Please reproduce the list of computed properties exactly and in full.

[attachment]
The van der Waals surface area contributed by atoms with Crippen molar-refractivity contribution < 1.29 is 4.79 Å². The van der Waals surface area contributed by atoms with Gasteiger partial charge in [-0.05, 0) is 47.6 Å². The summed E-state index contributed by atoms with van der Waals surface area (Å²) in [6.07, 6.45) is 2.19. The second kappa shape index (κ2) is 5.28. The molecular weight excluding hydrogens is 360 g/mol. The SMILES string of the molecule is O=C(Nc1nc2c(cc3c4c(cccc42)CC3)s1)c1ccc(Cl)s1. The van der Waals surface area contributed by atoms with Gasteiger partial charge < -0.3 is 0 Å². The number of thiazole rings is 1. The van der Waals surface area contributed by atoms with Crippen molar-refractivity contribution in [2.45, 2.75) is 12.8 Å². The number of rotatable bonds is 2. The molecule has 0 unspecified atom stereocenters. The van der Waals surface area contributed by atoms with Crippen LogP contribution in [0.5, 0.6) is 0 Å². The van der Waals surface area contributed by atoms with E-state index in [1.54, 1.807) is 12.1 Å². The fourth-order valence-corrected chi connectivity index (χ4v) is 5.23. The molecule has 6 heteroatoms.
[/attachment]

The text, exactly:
The van der Waals surface area contributed by atoms with Crippen molar-refractivity contribution < 1.29 is 4.79 Å². The van der Waals surface area contributed by atoms with Gasteiger partial charge in [-0.05, 0) is 47.6 Å². The summed E-state index contributed by atoms with van der Waals surface area (Å²) in [6.07, 6.45) is 2.19. The second kappa shape index (κ2) is 5.28. The molecular weight excluding hydrogens is 360 g/mol. The SMILES string of the molecule is O=C(Nc1nc2c(cc3c4c(cccc42)CC3)s1)c1ccc(Cl)s1. The van der Waals surface area contributed by atoms with Gasteiger partial charge < -0.3 is 0 Å². The number of thiazole rings is 1. The van der Waals surface area contributed by atoms with Crippen molar-refractivity contribution in [2.45, 2.75) is 12.8 Å². The number of rotatable bonds is 2. The molecule has 0 unspecified atom stereocenters. The van der Waals surface area contributed by atoms with Crippen LogP contribution in [0.5, 0.6) is 0 Å². The van der Waals surface area contributed by atoms with E-state index in [1.54, 1.807) is 12.1 Å². The fourth-order valence-corrected chi connectivity index (χ4v) is 5.23. The molecule has 6 heteroatoms.